Let’s talk about the e-book reading experience, since we at Good e-Reader do love our books. The unit reads PDF, EPUB, TXT, and FB2. It also features the capability of being compatible with Adobe Digital Editions. This is important because the e-reader cannot shop for books on the unit and you need your PC in order to purchase books and then transfer them to your unit.
The eBook reading experience with the Libre Color was very solid compared to its other recent e-reader, the Aluratek Libre Air. This gadget has all sorts of ways you can edit your reading experience. You have around 6 different levels of magnification to make the fonts larger and smaller. You can also change the color of the fonts and the background color. There are no advanced options, though, that allow you to change the margins, line spacing, or fonts. One aspect I liked was in the ebook library it tells you the formats of the books you have in a neat and orderly fashion.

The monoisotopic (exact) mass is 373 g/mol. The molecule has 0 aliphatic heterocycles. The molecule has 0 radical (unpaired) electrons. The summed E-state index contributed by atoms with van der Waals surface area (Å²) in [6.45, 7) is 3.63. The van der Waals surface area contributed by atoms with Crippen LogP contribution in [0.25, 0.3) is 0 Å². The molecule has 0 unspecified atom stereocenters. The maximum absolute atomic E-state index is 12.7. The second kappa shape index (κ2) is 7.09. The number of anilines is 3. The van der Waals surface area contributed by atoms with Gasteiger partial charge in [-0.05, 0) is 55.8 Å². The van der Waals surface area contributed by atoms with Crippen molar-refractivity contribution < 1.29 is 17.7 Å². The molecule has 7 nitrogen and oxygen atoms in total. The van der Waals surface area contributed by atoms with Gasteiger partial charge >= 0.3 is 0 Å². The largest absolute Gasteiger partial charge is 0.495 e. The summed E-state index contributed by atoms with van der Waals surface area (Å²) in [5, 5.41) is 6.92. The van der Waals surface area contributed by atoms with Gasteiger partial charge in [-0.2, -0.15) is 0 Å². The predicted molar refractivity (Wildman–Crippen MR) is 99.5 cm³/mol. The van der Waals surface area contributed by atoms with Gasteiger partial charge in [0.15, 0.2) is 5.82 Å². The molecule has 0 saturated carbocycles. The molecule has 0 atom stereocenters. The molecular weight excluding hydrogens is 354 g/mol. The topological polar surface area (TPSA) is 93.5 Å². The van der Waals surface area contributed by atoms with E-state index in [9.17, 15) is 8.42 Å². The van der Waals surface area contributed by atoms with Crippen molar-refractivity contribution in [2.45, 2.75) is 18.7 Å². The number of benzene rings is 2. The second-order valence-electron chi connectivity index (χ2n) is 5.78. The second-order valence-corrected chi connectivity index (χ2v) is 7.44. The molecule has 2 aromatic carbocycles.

The Video player is the most advanced aspect of the Libre Color and it supports a multitude of formats that are sure to impress even the most jaded. It can easily read MPEG-1, MPEG-2, MPEG 4(Xvid), Divx, H.263, H.264, RM/RMVB, WMV7/9, MKV, MOV, VOB, and FLV formats. You can change the video to play in fullscreen mode and video looks solid. Naturally, it also supports landscape and portrait mode.
The last major aspect of the ebook reader is the audio player. It may not support as wide an array of formats, but you should be able to get by. You can import MP3, WMA, AAC, WAV, and OGG formats, and it even displays the cover art of the albums you listen to. One feature I enjoyed was the equalizer, which is lacking in most e-readers that have audio functionality. It has over 6 different presets which will help with both audiobooks and music.
Finally as far as software goes you can view pictures in JPG, BMP, GIF, and PNG formats, and create your own slideshows. So it can even function as a digital photo-frame if you can somehow get it standing up correctly. It also has a File Explorer that allows you to navigate all of the contents on your reader.
This device provides plenty of bang for your dollar in the respects that it easily does music, videos, pictures, and ebooks. It lacks the advanced functions that most e-readers on this price point enjoy, but it does provide a full color experience.